How many times has this one happened to you? Just coming home from work, you walk in from the garage, settle down, and pick up the newspaper. But wait, did you remember to shut the garage door?
Presenting the open garage door indicator. [xjc2010] chose the simplest circuit possible, using only a switch to turn on and off the setup, an LED acting as the signal, and a transformer/resistor combo to drop the voltage to an acceptable LED friendly 2.8 volts. We don’t like how he strung wire all over his house to place the beacon, and would have preferred something wireless in one way or another, but for under 6 bucks this gets the job done quickly and cheaply. Now if only we could get it to remind us if we turned off the oven while on vacation.
The amount of detail [Doug] put into his Dr. Frankenstein MAME cabinet is outrageous! Usually we’re more interested in the guts, but in this case the real story is the cabinet itself. Painted to resemble weathered metal, the effect of dripping water is visible on every rivet. There are illuminated portals on either side: one shows the monster, the other shows the bride and the good doctor. Sprinkled throughout the case are analog dials, lamps, and other laboratory bits. [Doug] tops off the design by concealing the power switch inside a book of Frankenstein’s lab notes which is tucked away behind the door beneath the controls. A lovely build for a creepy house.
We love our AVR Dragon programmer. It is a small board with a lot of functionality: in-circuit serial programming, JTAG, debug wire, and high voltage serial programming. Unfortunately, out of the box it is not quite ready for action. The Dragon ships with an unpopulated prototyping area and missing a pin header for the HVSP. For most people this means soldering on pin headers and a ZIF socket then jumpering between the various programming headers and the header for the socket. Tired of working with jumper wires, [Jussi] designed a small PCB to make the connections (original link in Finnish). Continue reading “AVR Dragon Wiring Alternative”→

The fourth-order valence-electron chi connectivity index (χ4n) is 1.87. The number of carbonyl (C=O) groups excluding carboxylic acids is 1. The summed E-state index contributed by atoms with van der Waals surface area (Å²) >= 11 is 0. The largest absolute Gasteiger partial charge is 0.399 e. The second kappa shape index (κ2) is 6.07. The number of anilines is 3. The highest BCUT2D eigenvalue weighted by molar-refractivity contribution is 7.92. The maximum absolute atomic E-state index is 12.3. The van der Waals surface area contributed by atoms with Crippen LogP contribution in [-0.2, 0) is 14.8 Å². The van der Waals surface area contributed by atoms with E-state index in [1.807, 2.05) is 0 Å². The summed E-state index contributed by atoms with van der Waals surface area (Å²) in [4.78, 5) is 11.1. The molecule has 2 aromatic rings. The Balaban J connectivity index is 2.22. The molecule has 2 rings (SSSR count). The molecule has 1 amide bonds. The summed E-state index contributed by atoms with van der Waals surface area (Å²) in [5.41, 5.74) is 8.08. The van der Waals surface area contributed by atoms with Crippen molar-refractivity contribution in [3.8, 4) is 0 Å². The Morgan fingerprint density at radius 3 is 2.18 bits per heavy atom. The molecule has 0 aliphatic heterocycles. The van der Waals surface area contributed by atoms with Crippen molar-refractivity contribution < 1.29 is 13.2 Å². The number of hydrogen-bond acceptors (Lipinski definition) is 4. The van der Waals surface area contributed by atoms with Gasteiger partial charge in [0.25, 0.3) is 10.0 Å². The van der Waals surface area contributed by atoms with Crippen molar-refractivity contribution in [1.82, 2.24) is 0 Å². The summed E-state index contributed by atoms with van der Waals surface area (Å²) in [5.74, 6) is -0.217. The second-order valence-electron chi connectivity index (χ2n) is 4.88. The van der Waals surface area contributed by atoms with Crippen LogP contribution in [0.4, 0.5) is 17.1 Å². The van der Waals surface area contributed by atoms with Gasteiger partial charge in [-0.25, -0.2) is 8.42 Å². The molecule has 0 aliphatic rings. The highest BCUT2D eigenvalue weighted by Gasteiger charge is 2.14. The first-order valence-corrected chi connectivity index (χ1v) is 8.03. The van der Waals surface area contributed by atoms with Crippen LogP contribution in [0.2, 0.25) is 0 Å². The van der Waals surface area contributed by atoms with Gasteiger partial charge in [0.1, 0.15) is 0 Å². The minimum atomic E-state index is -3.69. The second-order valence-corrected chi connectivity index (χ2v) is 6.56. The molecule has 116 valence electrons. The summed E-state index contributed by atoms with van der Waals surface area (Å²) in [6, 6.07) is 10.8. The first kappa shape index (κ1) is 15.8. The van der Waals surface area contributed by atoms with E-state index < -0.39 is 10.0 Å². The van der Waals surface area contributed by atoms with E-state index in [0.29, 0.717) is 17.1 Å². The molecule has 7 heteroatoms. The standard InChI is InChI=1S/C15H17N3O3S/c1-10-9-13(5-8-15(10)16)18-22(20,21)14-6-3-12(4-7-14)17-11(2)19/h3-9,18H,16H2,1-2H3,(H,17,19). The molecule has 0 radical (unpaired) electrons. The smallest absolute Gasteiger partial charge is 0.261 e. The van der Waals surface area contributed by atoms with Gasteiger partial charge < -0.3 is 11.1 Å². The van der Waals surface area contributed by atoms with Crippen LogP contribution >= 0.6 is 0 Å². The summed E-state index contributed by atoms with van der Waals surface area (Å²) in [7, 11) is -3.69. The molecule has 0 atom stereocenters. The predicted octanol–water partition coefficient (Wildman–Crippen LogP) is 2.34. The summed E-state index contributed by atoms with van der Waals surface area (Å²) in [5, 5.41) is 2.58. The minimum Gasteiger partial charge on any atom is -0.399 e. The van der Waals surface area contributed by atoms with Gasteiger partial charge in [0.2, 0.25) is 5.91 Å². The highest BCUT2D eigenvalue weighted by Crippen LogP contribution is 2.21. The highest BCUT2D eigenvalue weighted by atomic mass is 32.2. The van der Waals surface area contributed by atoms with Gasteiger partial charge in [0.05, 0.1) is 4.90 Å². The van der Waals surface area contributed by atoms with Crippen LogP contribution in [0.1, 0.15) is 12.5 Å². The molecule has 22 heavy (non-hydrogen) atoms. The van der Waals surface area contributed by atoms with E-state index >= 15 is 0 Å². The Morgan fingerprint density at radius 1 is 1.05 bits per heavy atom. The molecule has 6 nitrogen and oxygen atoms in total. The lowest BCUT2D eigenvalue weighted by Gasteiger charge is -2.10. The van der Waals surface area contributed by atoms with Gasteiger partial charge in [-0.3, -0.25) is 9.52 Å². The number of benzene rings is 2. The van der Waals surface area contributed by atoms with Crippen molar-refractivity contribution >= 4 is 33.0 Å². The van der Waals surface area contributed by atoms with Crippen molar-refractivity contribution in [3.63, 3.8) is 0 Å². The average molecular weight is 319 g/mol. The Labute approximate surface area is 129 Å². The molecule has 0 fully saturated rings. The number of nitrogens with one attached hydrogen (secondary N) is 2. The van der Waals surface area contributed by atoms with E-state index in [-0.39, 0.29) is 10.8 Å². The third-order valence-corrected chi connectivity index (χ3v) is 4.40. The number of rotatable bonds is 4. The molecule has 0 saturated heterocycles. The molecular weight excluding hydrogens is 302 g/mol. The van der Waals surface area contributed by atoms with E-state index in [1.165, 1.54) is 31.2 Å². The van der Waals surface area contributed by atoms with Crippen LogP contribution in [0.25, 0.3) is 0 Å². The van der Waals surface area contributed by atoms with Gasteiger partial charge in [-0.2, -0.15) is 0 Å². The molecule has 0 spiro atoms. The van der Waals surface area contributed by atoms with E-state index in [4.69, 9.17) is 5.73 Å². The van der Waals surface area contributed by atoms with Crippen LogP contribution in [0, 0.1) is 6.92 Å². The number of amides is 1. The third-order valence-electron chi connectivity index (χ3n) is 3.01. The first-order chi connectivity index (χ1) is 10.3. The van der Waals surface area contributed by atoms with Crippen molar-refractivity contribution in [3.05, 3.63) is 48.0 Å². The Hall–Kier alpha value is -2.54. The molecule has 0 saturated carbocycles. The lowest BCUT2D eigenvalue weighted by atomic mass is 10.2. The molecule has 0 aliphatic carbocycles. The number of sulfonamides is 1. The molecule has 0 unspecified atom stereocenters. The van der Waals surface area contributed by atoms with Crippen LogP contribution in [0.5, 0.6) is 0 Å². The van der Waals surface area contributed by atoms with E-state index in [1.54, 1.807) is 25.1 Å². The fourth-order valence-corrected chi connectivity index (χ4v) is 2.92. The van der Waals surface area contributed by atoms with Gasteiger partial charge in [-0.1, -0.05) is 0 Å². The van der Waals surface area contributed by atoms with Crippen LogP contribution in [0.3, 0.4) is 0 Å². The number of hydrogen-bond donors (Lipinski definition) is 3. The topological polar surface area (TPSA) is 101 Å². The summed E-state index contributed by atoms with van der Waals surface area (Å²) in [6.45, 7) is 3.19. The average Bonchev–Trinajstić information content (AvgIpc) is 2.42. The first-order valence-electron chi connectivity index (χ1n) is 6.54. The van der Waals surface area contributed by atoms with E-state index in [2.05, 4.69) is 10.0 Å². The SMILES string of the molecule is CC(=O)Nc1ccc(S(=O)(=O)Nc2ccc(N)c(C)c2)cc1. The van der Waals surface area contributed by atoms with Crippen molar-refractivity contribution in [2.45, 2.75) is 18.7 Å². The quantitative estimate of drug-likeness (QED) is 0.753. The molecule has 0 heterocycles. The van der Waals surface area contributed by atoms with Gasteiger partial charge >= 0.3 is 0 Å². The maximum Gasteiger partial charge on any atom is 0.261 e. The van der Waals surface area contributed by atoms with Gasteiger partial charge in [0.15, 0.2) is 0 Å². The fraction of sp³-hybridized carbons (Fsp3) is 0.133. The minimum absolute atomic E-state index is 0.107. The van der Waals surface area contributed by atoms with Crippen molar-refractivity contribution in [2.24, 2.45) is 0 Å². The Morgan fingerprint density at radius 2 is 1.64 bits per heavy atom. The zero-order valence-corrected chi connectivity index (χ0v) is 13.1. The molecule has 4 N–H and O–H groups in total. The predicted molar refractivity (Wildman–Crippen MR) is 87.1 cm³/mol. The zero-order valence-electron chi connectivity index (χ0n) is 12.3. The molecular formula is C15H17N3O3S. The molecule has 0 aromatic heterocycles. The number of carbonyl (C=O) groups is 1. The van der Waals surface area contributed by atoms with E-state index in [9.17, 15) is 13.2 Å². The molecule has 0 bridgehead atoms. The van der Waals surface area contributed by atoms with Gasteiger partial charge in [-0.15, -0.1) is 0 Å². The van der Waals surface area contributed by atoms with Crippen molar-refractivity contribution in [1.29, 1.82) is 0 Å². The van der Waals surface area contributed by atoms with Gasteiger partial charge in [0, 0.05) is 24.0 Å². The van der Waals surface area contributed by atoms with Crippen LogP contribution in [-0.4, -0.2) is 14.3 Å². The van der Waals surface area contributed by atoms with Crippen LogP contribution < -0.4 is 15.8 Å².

[casafear1] has put out this video detailing how to build the “ground-breaker”, a zombie escaping from the grave. It is a simple frame for the arms and shoulders, with a couple pneumatic pistons to make it jerk as though it were pulling itself from the grave. He goes into a decent amount of detail explaining the physical construction, offering several tips to prolong the life of this prop. Unfortunately, he doesn’t enlighten us as to his control scheme. Is it manually controlled? Is it automated? Does it get activated by passers by or is it always going?
Last year, we posted most of the Halloween projects after Halloween. This year we would like to try to get you those ideas and inspiration far enough ahead of time to help you put them to use. Send us your favorite Halloween projects so we can get them published.